One of the wonderful benefits of living life on the road is the ability to be spontaneous and make decisions on a whim. We have some destinations in mind, but the days, routes, and pit stops along the way are flexible. On the flip side, life on the road also means we need to be prepared for the unexpected, and ensure that hiccups and kinks in our plans don’t disrupt ourflow. Naturally we learned this lesson the hard way several times on the very first day of our trip.
The first disruption was that we had to leave a day late because even after transporting two pickup truck loads of our stuff into storage (thanks Katie and Danny!), we still had WAY too much stuff. So we spent all day Saturday cleaning and packing, and stuffed the teardrop full of items to be stored at Andrew’s grandparents’ house in San Clemente (thanks Barb and Garry!). The back of the truck was also jam-packed, so Zephyr had to ride shotgun with Andrew. Imagine a 6’2” man holding a 95 lbs. husky mix on his lap. Yes, it was hilarious, although I do think Zephyr would ride the entire trip that way if given the chance.
Even more hilarious was when, less than five minutes away from our house, we heard a loud crash behind us. Andrew yelled, “Stop! Stop! Stop!” and I quickly pulled over, not knowing what had happened. Andrew jumped out of the truck barefoot and ran around the street in the middle of the night picking up the detritus of road life that had tumbled out of the teardrop when one of the side doors popped open. Note to selves: always double-check all doors and latches before embarking. I sat in the truck, exhausted and overwhelmed, and laughed hysterically at the absurdity of it all while Zephyr eyed me suspiciously.
The next day we drove up highway 395 in the Eastern Sierras. Our first stop was Bishop, where we met our friends Jill and Amy and took an impromptu trip to the Tri-county fair. This was where I experienced my first (and hopefully not last) demolition derby. We had a great time, but something told us we should leave early to make sure Zephyr was ok in the truck. This was our first day after all! As we walked back to the truck we discussed how we were going to install grates on the windows in the back to make it extra secure since Zephyr is an escape artist. Literally in the middle of this conversation Zephyr comes running down the street toward us, wet and anxious. He had busted the screen out and made a break for it. We don’t know where he went or what he saw, but I like to think he needed his own solo adventure to start the trip off right. And yes, we did install those grates!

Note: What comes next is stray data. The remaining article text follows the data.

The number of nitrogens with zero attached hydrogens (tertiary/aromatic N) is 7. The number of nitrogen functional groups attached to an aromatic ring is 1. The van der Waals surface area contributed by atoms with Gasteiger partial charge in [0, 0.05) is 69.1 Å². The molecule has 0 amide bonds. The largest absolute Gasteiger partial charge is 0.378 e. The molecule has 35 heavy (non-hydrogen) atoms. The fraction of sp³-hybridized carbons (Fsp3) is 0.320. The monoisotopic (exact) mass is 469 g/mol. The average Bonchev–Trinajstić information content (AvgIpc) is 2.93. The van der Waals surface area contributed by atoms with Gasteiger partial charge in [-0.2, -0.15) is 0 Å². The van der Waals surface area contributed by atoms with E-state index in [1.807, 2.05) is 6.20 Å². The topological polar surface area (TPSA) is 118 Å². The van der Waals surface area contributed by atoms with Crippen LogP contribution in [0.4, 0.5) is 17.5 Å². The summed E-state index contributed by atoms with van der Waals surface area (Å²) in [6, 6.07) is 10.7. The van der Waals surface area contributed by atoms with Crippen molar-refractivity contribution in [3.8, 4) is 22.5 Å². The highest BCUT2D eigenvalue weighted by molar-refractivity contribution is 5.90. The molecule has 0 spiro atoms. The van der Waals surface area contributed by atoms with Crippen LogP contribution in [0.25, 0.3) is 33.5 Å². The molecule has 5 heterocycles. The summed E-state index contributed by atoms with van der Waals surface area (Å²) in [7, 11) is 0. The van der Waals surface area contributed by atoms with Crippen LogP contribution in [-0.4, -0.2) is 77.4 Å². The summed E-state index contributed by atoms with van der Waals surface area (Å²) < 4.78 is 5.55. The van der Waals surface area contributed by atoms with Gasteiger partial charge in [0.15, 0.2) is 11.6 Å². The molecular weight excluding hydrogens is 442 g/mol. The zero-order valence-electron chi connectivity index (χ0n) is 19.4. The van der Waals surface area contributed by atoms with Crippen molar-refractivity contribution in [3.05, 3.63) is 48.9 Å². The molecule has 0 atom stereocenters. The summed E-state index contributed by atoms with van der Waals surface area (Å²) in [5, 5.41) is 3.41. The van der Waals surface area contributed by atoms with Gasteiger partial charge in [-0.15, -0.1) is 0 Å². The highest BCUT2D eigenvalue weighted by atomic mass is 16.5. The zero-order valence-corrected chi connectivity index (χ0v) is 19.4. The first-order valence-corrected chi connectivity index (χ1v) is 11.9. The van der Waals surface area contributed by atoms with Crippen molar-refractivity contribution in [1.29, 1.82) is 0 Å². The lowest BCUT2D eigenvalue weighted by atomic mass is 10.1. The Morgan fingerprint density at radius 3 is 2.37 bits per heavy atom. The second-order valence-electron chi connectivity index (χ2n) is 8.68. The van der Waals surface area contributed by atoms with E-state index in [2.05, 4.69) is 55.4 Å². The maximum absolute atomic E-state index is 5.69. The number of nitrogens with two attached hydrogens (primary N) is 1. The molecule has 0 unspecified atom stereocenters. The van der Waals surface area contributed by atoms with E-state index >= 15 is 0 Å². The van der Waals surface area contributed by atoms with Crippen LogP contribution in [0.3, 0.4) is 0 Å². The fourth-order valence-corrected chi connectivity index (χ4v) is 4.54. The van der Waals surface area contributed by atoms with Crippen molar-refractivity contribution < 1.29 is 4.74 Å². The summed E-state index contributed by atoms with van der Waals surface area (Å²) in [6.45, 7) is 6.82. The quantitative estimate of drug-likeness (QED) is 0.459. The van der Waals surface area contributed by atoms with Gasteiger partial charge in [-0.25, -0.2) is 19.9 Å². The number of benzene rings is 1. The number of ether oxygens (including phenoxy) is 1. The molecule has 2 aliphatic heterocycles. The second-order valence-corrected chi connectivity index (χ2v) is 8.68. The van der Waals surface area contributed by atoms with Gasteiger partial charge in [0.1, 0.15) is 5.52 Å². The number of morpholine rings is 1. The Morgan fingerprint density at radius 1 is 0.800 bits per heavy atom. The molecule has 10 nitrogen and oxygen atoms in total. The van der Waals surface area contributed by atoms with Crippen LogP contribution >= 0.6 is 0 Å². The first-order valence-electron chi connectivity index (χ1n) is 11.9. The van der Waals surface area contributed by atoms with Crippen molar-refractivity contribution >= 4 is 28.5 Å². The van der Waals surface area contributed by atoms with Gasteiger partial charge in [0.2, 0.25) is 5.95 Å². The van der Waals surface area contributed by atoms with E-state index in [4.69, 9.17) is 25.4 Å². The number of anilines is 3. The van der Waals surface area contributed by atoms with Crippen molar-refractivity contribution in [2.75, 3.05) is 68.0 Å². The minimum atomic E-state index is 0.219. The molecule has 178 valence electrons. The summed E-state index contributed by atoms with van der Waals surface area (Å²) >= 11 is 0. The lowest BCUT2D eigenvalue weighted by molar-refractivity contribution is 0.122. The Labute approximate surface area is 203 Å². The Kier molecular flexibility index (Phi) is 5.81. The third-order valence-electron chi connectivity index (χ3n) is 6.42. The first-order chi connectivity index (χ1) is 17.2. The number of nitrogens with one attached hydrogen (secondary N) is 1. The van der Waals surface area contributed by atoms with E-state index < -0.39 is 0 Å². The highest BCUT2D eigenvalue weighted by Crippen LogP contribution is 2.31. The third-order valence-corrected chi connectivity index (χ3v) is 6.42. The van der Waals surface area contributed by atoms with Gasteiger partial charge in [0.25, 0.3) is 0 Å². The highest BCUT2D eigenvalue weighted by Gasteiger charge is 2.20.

Many of my readers were at our wedding and so are well aware that it didn’t exactly go off without a hitch. Andrew’s pants split down the crotch during our pre-ceremony photo shoot, we were an hour late to the ceremony (leaving our guests sweating in the sunny Joshua Tree heat), and our photographer’s digital camera ate some of the photos (aint technology grand?). In this case it is only fitting that our grand adventure started with some minor inconveniences. After all, when things don’t go according to plan, it’s best to lower your expectations, and lowered expectations allow us to marvel at all the small wonders we encounter along the way.
In light of this, our first night in the teardrop was phenomenal. We parked out near a hot spring that was crowded with partiers for the Labor Day weekend. We were exhausted so we avoided the crowd and passed out with the nearly full waning moon illuminating the ghostly shrubbery and mountains around us. Our bed is incredibly comfortable (although Andrew would say it’s a bit on the small side). We stacked two down blankets on top of the futon mattress for padding, and have a down blanket on top, and down pillows. It feels like sleeping on a cloud. It was chilly enough that I closed my window and cuddled up to Andrew and slept like a baby.